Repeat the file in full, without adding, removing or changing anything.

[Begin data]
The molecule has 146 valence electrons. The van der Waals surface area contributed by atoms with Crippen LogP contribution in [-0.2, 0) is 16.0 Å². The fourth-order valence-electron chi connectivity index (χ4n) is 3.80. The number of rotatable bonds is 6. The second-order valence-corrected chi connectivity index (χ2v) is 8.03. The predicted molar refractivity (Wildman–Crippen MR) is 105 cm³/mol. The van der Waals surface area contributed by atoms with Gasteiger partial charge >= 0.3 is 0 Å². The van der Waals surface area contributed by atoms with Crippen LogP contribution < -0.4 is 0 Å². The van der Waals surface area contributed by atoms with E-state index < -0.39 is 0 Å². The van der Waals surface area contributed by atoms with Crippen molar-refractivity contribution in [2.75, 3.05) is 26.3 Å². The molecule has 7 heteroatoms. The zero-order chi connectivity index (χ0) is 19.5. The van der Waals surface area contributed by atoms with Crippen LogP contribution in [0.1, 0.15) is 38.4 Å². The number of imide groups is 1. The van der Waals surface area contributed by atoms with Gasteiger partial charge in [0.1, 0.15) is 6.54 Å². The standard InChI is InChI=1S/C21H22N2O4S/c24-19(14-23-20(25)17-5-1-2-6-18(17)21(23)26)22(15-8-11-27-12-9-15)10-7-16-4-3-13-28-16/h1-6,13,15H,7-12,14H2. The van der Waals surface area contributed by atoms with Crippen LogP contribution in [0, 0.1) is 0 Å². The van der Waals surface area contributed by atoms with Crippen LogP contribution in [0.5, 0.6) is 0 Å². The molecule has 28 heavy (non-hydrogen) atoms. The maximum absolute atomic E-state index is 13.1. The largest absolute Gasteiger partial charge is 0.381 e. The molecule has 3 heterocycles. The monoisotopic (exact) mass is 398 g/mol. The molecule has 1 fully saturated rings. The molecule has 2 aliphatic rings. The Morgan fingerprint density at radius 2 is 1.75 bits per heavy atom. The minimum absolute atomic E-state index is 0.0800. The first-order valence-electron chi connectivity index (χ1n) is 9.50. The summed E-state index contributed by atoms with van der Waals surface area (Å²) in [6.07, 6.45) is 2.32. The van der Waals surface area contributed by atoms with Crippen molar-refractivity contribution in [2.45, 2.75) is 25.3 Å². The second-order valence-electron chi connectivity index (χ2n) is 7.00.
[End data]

The molecule has 146 valence electrons. The van der Waals surface area contributed by atoms with Crippen LogP contribution in [-0.2, 0) is 16.0 Å². The fourth-order valence-electron chi connectivity index (χ4n) is 3.80. The number of rotatable bonds is 6. The second-order valence-corrected chi connectivity index (χ2v) is 8.03. The predicted molar refractivity (Wildman–Crippen MR) is 105 cm³/mol. The van der Waals surface area contributed by atoms with Gasteiger partial charge >= 0.3 is 0 Å². The van der Waals surface area contributed by atoms with Crippen LogP contribution < -0.4 is 0 Å². The van der Waals surface area contributed by atoms with E-state index < -0.39 is 0 Å². The van der Waals surface area contributed by atoms with Crippen molar-refractivity contribution in [2.75, 3.05) is 26.3 Å². The molecule has 7 heteroatoms. The zero-order chi connectivity index (χ0) is 19.5. The van der Waals surface area contributed by atoms with Crippen LogP contribution in [0.1, 0.15) is 38.4 Å². The number of imide groups is 1. The van der Waals surface area contributed by atoms with Gasteiger partial charge in [0.1, 0.15) is 6.54 Å². The standard InChI is InChI=1S/C21H22N2O4S/c24-19(14-23-20(25)17-5-1-2-6-18(17)21(23)26)22(15-8-11-27-12-9-15)10-7-16-4-3-13-28-16/h1-6,13,15H,7-12,14H2. The van der Waals surface area contributed by atoms with Crippen LogP contribution in [0, 0.1) is 0 Å². The van der Waals surface area contributed by atoms with Crippen LogP contribution in [0.5, 0.6) is 0 Å². The molecule has 28 heavy (non-hydrogen) atoms. The maximum absolute atomic E-state index is 13.1. The largest absolute Gasteiger partial charge is 0.381 e. The molecule has 3 heterocycles. The monoisotopic (exact) mass is 398 g/mol. The molecule has 1 fully saturated rings. The molecule has 2 aliphatic rings. The Morgan fingerprint density at radius 2 is 1.75 bits per heavy atom. The minimum absolute atomic E-state index is 0.0800. The first-order valence-electron chi connectivity index (χ1n) is 9.50. The summed E-state index contributed by atoms with van der Waals surface area (Å²) in [6.07, 6.45) is 2.32. The van der Waals surface area contributed by atoms with Crippen molar-refractivity contribution in [2.45, 2.75) is 25.3 Å². The second-order valence-electron chi connectivity index (χ2n) is 7.00.